I was recently asked to fill out a questionnaire as a class assignment for an aspiring art director. After writing and sending what became a fairly lengthy diatribe, I discovered the student is actually interested in being a film art director. Not an advertising art director. Oh well. It makes a nice blog entry.

  1. When you were younger, what did you hope to be?
    If I hadn’t gotten into the graphic design program at Penn State, my backup choice of major was Administration of Justice so I could be an FBI agent. Anyone who knows me finds this quite hilarious. 
  2. What did you study in college?
    I got a BA with an emphasis in Graphic Design. 
  3. How long did it take to become an art director? Describe the process.
    The design program at Penn State prepared me for a career in advertising without actually teaching advertising. The program is heavily concept based, and by learning how to solve a wide variety of design problems, I was able to seamlessly transfer what I learned about graphic design to an ad career. I graduated in 1991 during the a Gulf War recession. No one was hiring. Over a period of three months, I had close to 50 interviews in Erie, Cleveland and Pittsburgh before I was mercifully hired by Dymun Nelson, a great, small boutique agency in Pittsburgh. Good thing, too because my dad had forced me to apply at Red Lobster –  they called the same day I was hired at Dymun and I had the pleasure of telling them I had accepted employment elsewhere.
  4. Describe a normal day as an art director.
    There really is no such thing as a “normal” day in art direction. I worked at a variety of agencies for 21 years then, three years ago, I decided to go full time freelance. I work from home in my dining room office. As a freelancer, I’ve done everything from TV to logos to trade show booths to Prezi presentations to corporate videos, to signage, outdoor, packaging and web sites. The only thing predictable about this business is that it’s not at all predictable, and that can be overwhelming. Thankfully, there is a common thread to it all, and that thread is ideas. There is comfort for me in knowing that no matter what the type or size problem, no matter what media is used, no matter how fast technology changes, no matter that no day is “normal”, all problems can be solved with an idea.
  5. Name one thing you enjoy about your job. Describe.
    The chaos. This job is totally different every day. You never know what could happen next.
  6. Name one thing you don’t enjoy. Describe.
    The chaos. This job is totally different every day. You never know what could happen next.
  7. Would you recommend the career path?
    Absolutely. You can dress however you want and swear at work. But it’s not for everybody - I’ve had advertising interns leave for lunch and never come back. Art direction is incredible, but it’s insanely intense and demanding. It looks like great fun from the outside, but it’s often stressful to the point that I wonder if I shouldn’t have maybe just gone into the FBI after all. (Air traffic control? Bomb squad? Emergency medicine? At least those fields actually LOOK like work.)
  8. Do you have any advice for an aspiring art director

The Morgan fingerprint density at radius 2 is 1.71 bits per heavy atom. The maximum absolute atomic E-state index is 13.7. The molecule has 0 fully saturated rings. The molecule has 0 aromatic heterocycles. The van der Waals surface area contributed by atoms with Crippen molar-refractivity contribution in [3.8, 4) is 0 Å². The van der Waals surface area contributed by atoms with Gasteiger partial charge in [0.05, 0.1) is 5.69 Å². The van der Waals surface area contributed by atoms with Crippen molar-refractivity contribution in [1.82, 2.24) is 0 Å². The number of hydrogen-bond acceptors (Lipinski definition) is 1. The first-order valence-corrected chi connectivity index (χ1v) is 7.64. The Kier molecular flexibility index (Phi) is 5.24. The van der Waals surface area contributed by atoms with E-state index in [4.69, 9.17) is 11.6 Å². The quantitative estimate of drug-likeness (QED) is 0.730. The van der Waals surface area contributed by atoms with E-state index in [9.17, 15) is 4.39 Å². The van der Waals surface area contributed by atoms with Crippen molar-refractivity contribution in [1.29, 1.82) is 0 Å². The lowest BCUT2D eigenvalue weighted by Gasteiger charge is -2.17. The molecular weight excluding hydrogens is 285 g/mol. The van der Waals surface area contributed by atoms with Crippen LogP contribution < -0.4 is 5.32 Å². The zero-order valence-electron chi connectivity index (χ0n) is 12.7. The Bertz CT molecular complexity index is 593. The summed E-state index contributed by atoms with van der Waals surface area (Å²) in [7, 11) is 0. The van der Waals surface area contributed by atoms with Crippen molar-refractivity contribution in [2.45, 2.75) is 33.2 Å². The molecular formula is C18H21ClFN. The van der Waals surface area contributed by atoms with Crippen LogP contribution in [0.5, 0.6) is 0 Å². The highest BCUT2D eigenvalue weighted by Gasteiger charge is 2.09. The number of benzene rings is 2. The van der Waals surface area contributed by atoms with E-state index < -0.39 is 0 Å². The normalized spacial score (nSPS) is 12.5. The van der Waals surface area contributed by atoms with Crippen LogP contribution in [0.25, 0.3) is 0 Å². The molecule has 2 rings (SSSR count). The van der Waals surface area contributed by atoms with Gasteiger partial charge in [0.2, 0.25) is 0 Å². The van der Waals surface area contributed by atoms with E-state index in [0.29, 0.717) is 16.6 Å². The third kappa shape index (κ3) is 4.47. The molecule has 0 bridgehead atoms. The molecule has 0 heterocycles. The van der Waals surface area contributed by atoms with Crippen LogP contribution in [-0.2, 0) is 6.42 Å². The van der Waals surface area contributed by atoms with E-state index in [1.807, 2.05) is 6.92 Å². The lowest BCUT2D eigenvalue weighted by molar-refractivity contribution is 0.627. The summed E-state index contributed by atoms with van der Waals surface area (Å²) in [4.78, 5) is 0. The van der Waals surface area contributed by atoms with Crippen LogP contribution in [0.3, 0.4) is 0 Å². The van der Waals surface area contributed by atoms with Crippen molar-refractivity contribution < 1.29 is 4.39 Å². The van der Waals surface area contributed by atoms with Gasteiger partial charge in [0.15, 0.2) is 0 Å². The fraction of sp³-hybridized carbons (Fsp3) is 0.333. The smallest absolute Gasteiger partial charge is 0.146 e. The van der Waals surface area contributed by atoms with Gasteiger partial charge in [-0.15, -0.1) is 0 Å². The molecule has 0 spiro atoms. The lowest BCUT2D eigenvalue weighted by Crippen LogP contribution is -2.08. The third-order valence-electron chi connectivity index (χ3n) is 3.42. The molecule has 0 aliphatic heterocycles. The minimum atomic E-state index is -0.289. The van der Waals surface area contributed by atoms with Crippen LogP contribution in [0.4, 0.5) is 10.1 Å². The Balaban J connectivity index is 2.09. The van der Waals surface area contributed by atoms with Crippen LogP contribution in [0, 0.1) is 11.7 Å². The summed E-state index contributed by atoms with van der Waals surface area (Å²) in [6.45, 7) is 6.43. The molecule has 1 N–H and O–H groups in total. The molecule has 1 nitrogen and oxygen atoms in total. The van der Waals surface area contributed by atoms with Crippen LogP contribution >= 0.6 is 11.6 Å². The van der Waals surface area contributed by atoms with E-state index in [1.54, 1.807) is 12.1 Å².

Don’t be an art director if you don’t love it. And not just love it, be willing to eat sleep and breathe it. Go to a good school that teaches you to think. Make a killer portfolio. Don’t put more than 20 pieces in it and don’t put anything in it that you have to apologize for. Contrary to popular belief, you do not have to stay up all night to create good work. You will, however, put in lots of long hours. Spell check. Call all the phone numbers and double check all the email addresses. Be good to young account executives –  they will all be your clients one day. Crying is okay but try to do it in the bathroom. Fear is okay too (blank pieces of paper and blank computer screens can be terrifying), but use fear to motivate yourself, don’t let it paralyze you. Learn from your writers. You’ll be a creative director one day and you will need to know how to write, or at least fake it well enough until you can get to a real writer. Be nice to people. Be especially nice to your vendors –  they will work twice as hard if you are nice and ad photographers make great wedding and family portrait photographers later on. A computer is just a tool – it won’t think for you. Stand up for yourself – don’t be a pushover. The business world is rough. Know who you are and what you are willing to do and not do and don’t compromise your ethics. Know what your strengths are – no point in working forever at a place that specializes in annual reports if your passion is broadcast, but do try everything once. Don’t use ellipses, go easy on the exclamation points. Kern. Practice, practice, practice your presentations. Then practice them again. Sometimes the best learning experiences are learning not what you want but what you DON’T want. You will get laid off, or fired. At least once – don’t let it kill you. Don’t let any ad agency define you – if you are truly unhappy, quit and go work somewhere else. Ask for raises and promotions when you know you are ready – no one will ask for them for you. Feel free to pat yourself on the back if you’ve done a great job and no one seems to notice. Be yourself. Try not to gossip. Vent appropriately. Listen – it’s hard to learn when you are talking. Ask questions. Lots of them. Never walk away from a photo shoot or a press check or input meeting with questions in your mind. Demand creative briefs or write them yourself – you can’t solve a problem until you define it. Make lists – the work piles up fast and you will lose track of what is due when. Read – stay current on award-winning work. Work you ass off, entrench yourself in assignments, but know when to get up and walk away for a while. The best ideas come when you are actively not thinking about them. If you ever get the chance to work with an account planner, get to know that person really well. They are some of the smartest people in the business. Don’t give clients what they want, give them what they need. Go to happy hour. Remember there is no such thing as an advertising emergency –  life is plenty full of emergencies and advertising doesn’t qualify. Mostly, have fun. No reason to be an art director, or anything for that matter, if you don’t enjoy it.